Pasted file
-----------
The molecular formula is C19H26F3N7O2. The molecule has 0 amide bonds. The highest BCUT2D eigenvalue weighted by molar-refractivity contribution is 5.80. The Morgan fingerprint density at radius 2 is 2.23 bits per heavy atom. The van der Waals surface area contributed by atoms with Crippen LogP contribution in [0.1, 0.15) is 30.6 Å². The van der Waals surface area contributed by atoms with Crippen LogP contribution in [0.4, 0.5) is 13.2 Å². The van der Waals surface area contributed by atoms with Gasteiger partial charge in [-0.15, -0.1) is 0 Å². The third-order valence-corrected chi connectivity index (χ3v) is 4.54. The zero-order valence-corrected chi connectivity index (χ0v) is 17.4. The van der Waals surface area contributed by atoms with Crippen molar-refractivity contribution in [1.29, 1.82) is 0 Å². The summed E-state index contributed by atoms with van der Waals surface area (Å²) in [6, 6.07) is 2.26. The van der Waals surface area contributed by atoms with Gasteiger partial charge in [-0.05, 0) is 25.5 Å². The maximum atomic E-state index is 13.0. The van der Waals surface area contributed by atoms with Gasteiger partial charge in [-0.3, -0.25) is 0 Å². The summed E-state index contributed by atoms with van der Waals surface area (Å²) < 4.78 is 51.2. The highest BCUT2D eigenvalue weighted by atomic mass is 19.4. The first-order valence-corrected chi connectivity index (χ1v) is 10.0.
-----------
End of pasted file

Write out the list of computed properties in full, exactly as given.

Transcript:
The molecular formula is C19H26F3N7O2. The molecule has 0 amide bonds. The highest BCUT2D eigenvalue weighted by molar-refractivity contribution is 5.80. The Morgan fingerprint density at radius 2 is 2.23 bits per heavy atom. The van der Waals surface area contributed by atoms with Crippen LogP contribution in [0.1, 0.15) is 30.6 Å². The van der Waals surface area contributed by atoms with Crippen LogP contribution in [0.4, 0.5) is 13.2 Å². The van der Waals surface area contributed by atoms with Gasteiger partial charge in [-0.15, -0.1) is 0 Å². The third-order valence-corrected chi connectivity index (χ3v) is 4.54. The zero-order valence-corrected chi connectivity index (χ0v) is 17.4. The van der Waals surface area contributed by atoms with Crippen molar-refractivity contribution in [1.29, 1.82) is 0 Å². The summed E-state index contributed by atoms with van der Waals surface area (Å²) in [6, 6.07) is 2.26. The van der Waals surface area contributed by atoms with Gasteiger partial charge in [-0.05, 0) is 25.5 Å². The maximum atomic E-state index is 13.0. The van der Waals surface area contributed by atoms with Gasteiger partial charge in [-0.3, -0.25) is 0 Å². The summed E-state index contributed by atoms with van der Waals surface area (Å²) < 4.78 is 51.2. The highest BCUT2D eigenvalue weighted by atomic mass is 19.4. The first-order valence-corrected chi connectivity index (χ1v) is 10.0.